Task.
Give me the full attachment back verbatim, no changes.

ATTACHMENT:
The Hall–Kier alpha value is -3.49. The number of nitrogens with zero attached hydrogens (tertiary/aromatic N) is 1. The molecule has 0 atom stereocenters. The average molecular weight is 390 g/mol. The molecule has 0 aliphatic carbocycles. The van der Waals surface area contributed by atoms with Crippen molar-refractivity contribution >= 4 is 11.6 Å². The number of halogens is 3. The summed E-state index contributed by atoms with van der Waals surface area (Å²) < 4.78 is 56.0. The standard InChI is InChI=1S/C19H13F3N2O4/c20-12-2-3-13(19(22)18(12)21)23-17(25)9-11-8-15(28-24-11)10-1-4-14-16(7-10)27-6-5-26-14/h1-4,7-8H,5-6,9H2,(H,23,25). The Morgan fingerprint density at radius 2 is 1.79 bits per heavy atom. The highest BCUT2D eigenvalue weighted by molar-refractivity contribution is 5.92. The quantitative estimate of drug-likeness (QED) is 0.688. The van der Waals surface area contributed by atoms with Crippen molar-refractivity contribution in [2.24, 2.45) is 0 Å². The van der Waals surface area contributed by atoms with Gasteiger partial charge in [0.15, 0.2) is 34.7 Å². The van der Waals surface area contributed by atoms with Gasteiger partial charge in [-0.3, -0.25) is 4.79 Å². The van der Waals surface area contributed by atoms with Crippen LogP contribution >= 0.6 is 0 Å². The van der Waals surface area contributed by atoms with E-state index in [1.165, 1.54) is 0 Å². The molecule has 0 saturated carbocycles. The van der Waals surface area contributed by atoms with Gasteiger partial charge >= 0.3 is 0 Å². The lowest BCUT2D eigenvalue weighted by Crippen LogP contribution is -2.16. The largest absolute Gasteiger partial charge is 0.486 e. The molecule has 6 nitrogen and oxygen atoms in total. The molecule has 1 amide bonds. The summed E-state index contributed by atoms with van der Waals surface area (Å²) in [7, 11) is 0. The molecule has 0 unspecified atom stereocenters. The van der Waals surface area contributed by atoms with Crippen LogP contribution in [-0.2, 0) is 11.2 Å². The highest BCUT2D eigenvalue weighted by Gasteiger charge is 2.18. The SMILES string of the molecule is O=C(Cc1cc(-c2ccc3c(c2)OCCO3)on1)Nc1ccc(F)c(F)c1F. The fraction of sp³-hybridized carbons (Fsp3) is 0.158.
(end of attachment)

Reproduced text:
The Hall–Kier alpha value is -3.49. The number of nitrogens with zero attached hydrogens (tertiary/aromatic N) is 1. The molecule has 0 atom stereocenters. The average molecular weight is 390 g/mol. The molecule has 0 aliphatic carbocycles. The van der Waals surface area contributed by atoms with Crippen molar-refractivity contribution >= 4 is 11.6 Å². The number of halogens is 3. The summed E-state index contributed by atoms with van der Waals surface area (Å²) < 4.78 is 56.0. The standard InChI is InChI=1S/C19H13F3N2O4/c20-12-2-3-13(19(22)18(12)21)23-17(25)9-11-8-15(28-24-11)10-1-4-14-16(7-10)27-6-5-26-14/h1-4,7-8H,5-6,9H2,(H,23,25). The Morgan fingerprint density at radius 2 is 1.79 bits per heavy atom. The highest BCUT2D eigenvalue weighted by molar-refractivity contribution is 5.92. The quantitative estimate of drug-likeness (QED) is 0.688. The van der Waals surface area contributed by atoms with Crippen molar-refractivity contribution in [2.24, 2.45) is 0 Å². The van der Waals surface area contributed by atoms with Gasteiger partial charge in [0.15, 0.2) is 34.7 Å². The van der Waals surface area contributed by atoms with Gasteiger partial charge in [-0.3, -0.25) is 4.79 Å². The van der Waals surface area contributed by atoms with Crippen LogP contribution >= 0.6 is 0 Å². The van der Waals surface area contributed by atoms with E-state index in [1.165, 1.54) is 0 Å². The molecule has 0 saturated carbocycles. The van der Waals surface area contributed by atoms with Gasteiger partial charge >= 0.3 is 0 Å². The lowest BCUT2D eigenvalue weighted by Crippen LogP contribution is -2.16. The largest absolute Gasteiger partial charge is 0.486 e. The molecule has 6 nitrogen and oxygen atoms in total. The molecule has 1 amide bonds. The summed E-state index contributed by atoms with van der Waals surface area (Å²) in [7, 11) is 0. The molecule has 0 unspecified atom stereocenters. The van der Waals surface area contributed by atoms with Crippen LogP contribution in [-0.2, 0) is 11.2 Å². The highest BCUT2D eigenvalue weighted by Gasteiger charge is 2.18. The SMILES string of the molecule is O=C(Cc1cc(-c2ccc3c(c2)OCCO3)on1)Nc1ccc(F)c(F)c1F. The fraction of sp³-hybridized carbons (Fsp3) is 0.158.